Slanted Closet Ceiling Solved!

I used Modular Closets to design a pallet wall walk in closet with slanted ceilings
My latest DIY project tackles two things I'm passionate about: pallet walls & slanted ceilings. Since our office is a converted house, my CEO's office (read: master bedroom) has a nice empty walk-in closet = perfect project location. After removing the old wire shelving and window moldings, I marked off my studs to assure the securest possible anchor.
The Before Pic
As chance would have it, I secured myself a bunch of free pallets- Here they are in my backyard.
I started by using a Sawzill, or reciprocating saw, to saw into the nails holding the cross boards to the main frame. Took a while to find the right blade, and I ended up switching over to a standard handsaw. This allowed me to saw the boards along the edge of the frame. The pieces ended up being smaller, but I found this method to be the easiest of all.
After sanding down my pallet boards & setting up my 2.5" Nail Compressor, I began nailing the boards onto my closet wall at staggered intervals. I left a space where I knew the center Drawer Unit I'd planned to go under the window would be, figuring the drawer fronts would block the back wall.
After finishing the lower half, it was time to tackle the slanted angles of the roof. Proud of this: I used a board held to the angle of the slant to mark my trim line on the pallet board that would be cut to fit the angle. Nice DIY tactic, if I do say so myself ::)
Oddly satisfying, fitting in the last few angular pieces:)
The finished wall, before closet install
I planned out my Modular Closet to stand at 78" from the floor at the highest tower, calculating a 6" filler base I'd create using our matching filler strips. The base came out approximately 16" from the base to account for the 14" depth of the Modular Closet components & around 2" of pallet wall. I opted to just keep the Shelf Towers without adding closet Drawers to them. Mounting the Shelf Towers (without their included floor supports) & smaller Shelf Unit left me some space in between to construct my own hanging area from a Rod & Shelf. I wanted the staggered descending heights of the units to flow with the roof's slant.
Next morning, I went to Lowes & bought some discount cacti & a planter under the window. Fashioning a box from some leftover pallet boards was a cinch.
Finished! Still need to put the remaining Drawer pulls & finish around the windows...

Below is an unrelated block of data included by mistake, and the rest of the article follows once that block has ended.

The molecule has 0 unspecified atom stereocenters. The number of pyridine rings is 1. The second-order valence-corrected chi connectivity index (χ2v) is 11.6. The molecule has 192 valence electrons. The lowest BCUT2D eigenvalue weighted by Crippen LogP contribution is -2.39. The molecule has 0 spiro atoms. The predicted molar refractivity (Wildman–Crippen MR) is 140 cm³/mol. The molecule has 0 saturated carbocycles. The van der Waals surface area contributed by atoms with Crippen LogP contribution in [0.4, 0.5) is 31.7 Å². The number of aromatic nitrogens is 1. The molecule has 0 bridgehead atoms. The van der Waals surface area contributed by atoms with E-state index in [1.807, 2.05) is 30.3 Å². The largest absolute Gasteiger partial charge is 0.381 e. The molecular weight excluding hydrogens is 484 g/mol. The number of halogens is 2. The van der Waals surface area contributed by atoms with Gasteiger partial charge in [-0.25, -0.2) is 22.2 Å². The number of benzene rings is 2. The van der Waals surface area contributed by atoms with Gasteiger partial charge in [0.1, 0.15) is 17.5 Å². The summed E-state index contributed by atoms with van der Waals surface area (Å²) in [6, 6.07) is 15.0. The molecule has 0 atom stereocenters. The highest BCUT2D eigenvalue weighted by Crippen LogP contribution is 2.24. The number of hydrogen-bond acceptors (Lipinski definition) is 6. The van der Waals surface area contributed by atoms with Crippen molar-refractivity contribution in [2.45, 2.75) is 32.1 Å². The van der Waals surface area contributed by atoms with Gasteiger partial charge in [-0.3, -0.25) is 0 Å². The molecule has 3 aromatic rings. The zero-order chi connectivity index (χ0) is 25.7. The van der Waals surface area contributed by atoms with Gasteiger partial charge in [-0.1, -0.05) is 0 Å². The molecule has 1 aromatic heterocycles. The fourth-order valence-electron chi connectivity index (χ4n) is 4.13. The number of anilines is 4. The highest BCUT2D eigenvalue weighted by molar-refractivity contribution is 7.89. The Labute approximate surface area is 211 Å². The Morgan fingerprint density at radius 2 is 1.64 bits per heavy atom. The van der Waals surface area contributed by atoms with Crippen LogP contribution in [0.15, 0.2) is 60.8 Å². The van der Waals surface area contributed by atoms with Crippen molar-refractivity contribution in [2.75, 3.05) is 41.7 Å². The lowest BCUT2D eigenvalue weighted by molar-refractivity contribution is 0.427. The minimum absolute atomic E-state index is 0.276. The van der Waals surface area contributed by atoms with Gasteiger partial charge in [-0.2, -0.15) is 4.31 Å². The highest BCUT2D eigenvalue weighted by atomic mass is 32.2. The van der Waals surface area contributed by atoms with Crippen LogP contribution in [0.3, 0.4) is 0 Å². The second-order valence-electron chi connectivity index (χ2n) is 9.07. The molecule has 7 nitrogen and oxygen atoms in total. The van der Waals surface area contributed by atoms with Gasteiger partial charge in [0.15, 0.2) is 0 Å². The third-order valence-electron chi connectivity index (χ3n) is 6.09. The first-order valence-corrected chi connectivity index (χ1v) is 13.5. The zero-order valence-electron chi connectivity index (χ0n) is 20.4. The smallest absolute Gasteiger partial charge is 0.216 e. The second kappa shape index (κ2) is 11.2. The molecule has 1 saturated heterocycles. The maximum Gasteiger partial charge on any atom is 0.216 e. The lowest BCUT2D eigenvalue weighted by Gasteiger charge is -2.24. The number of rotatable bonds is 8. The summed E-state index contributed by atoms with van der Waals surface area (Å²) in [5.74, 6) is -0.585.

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Have a question about this project?

3 of 4 questions
  • Diana
    on Dec 10, 2016

    It looks like there are lights on the tops of the cabinets. Are there, and if so what kind?

    • Julie Cain Newman
      on Jun 18, 2019

      I see what she is talking about. In the first picture, it looks like there are lights on top of the shelves shining upward. Not sure if it is reflecting off the other light or what.

  • Tammie B
    on Jul 7, 2018

    Where do you find to be the best places to get free pallets?

    • Robyn Garner
      on Jun 23, 2019

      Yes, the best source is construction sites. Smile and nicely ask the foreman if you can take them - no one's ever said "no" to me lol!

  • Mainiebets
    on Dec 30, 2018

    I just LOVE this! Beautiful job!! I am terrible with angle cuts. Would you mind explaining the “board held at angle” method in detail for me? Thanks so much!

    • Sharon Bardonner
      on Dec 30, 2018

      They way I interpreted it was to hold (or tack) one board horizontally level from the left edge of the wall. Place a second board along the ceiling edge, overlapping the first, and follow it to mark your angle on the first (horizontal) board.

Join the conversation

2 of 84 comments
  • Divababiexoxo
    on Jun 19, 2019

    that wall is fantastic! You did a wonderful job. and the shelves look great. Gives you a lot of space to put things

  • Toni Teague
    on Jul 10, 2019

    I love this idea. I am a succulent lover so you really got my attention on the window box. You are so lucky to have a closet area with a window. It makes picking out clothes so much easier. Sometimes the blues and black can be hard to tell apart especially in a dark room. Your sharing of the angle trick will be appreciated by many. Thank you for sharing.

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